After an extremely tense wait of immeasurable time, a helicopter arrived and methodically lifted the soldiers off the roofs; and none too soon. We watched all but the last truck get slowly tumbled and turned by the relentless river, then disappear into the rolling brown rapids as they washed downstream. Soon the remains of the bus joined them. Not much more was said as a transport truck came to take most of the soldiers back to Bandar Abbas. Four remained to make sure no one attempted to cross. My driver at last returned and the soldiers advised us that the waters could perhaps subside within a few hours… or it could take days. There was no way to know. All the other cars that came to cross turned back, but the ones we could see on the other side of the river waited. The desert landscape suggested that there was nothing for them to return to. Although Bandar Abbas was the largest city in the area, its hotels weren’t much better than camping out. And the driver had assured me that the Willis was loaded with all the necessary provisions. So after considering all the issues, I decided to wait it out with the soldiers. It was an hour or so before sunset.
Shortly, a person walking up the river bank surprised me by shouting out my name in perfect English. He was a short, lumpy Irishman with blond curly hair and blue eyes, about forty-five years old whom I had met in our office building in Tehran. He worked in the test engineering department across the hall and we’d met informally and had chatted a few times before. He had an empty twenty-liter heavy plastic jar tucked under his arm and his hair was wet. He wanted to know if there was any way he could get a ride into Bandar Abbas. I asked him what the Hell had happened.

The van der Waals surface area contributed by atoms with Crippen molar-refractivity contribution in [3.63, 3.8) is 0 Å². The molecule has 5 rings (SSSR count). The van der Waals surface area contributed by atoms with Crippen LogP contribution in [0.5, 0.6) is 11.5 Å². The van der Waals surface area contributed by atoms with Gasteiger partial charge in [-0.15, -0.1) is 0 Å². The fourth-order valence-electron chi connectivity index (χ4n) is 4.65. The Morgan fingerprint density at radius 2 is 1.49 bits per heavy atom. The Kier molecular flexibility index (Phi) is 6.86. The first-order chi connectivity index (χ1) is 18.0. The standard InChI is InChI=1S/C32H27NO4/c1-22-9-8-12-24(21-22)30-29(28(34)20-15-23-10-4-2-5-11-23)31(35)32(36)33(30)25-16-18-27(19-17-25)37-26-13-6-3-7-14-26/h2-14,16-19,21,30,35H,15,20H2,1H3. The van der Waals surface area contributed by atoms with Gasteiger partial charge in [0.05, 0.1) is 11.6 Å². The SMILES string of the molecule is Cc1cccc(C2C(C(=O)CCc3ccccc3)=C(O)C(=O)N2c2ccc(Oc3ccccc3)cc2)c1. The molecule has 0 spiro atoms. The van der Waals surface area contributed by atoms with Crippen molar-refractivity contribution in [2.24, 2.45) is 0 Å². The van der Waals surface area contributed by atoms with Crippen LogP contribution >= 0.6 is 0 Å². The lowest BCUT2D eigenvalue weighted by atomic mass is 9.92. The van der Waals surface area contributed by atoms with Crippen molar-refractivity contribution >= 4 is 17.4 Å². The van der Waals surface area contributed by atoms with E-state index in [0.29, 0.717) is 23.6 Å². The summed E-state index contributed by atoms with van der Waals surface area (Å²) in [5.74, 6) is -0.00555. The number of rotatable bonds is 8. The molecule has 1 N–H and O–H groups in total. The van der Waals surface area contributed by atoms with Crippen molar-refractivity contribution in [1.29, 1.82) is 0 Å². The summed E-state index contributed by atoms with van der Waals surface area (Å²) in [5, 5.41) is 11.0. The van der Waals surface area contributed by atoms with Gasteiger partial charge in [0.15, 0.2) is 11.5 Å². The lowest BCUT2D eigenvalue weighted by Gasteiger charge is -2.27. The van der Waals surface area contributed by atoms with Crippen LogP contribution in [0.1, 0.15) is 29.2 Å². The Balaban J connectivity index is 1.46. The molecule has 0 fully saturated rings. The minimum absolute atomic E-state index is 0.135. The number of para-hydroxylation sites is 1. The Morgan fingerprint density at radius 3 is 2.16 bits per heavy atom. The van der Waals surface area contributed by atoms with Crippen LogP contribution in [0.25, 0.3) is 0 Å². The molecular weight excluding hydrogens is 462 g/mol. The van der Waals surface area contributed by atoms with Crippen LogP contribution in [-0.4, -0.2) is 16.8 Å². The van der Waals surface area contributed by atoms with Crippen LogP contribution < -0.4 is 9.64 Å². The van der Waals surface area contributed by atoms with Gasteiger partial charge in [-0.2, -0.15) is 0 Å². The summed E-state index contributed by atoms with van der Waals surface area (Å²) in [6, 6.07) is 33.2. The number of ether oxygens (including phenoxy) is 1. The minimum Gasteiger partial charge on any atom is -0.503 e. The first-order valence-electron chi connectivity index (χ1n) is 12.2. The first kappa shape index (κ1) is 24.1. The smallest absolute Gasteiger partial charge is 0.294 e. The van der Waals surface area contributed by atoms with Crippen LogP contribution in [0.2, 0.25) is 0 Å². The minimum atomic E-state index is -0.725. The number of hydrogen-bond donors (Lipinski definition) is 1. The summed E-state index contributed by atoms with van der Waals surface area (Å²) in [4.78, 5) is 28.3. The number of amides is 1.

With an admirable and ornery grin on his face, he explained that his jeep was on the other side along with his driver. But his wife was flying into Tehran at midnight, and no power on this earth was going to stop him from meeting her. He had emptied and dried the inside of the water jar, stripped off all his clothes, put them inside, screwed on the cap and jumped into the river hugging it like bear clinging to its baby. By kicking his feet furiously, he had managed to reach the shore about a mile downstream. Would I be able to take him to the airport in Bandar Abbas to see if he could catch the next one-hour flight to Tehran? There was no way I could refuse.
When my driver and I returned just after sunset, the river had shown no signs of subsiding. We all began chatting to pass away the time. The driver spoke very good English and we all got to know each other while learning a few extra words in each others languages. After a while we were all getting hungry, but the soldiers admitted that all their provisions were on the trucks. I assured them that I had enough food for everyone, but when they saw the cans with the foreign labels, they politely refused. They were Muslims and were afraid that there would be pork products inside. They turned down even the tuna fish and the sardines because they could never be sure. My driver said he would fix something for me, but the synergy that I had learned earlier from Mr. Chief Engineer Agha Mohandess Shababian started to kick in. I thought it would be quite rude to eat in front of them when they had nothing, so we would share the discomfort together. But by two a.m., the persistent river had not dropped an inch and we were all as hungry as teenage wolves.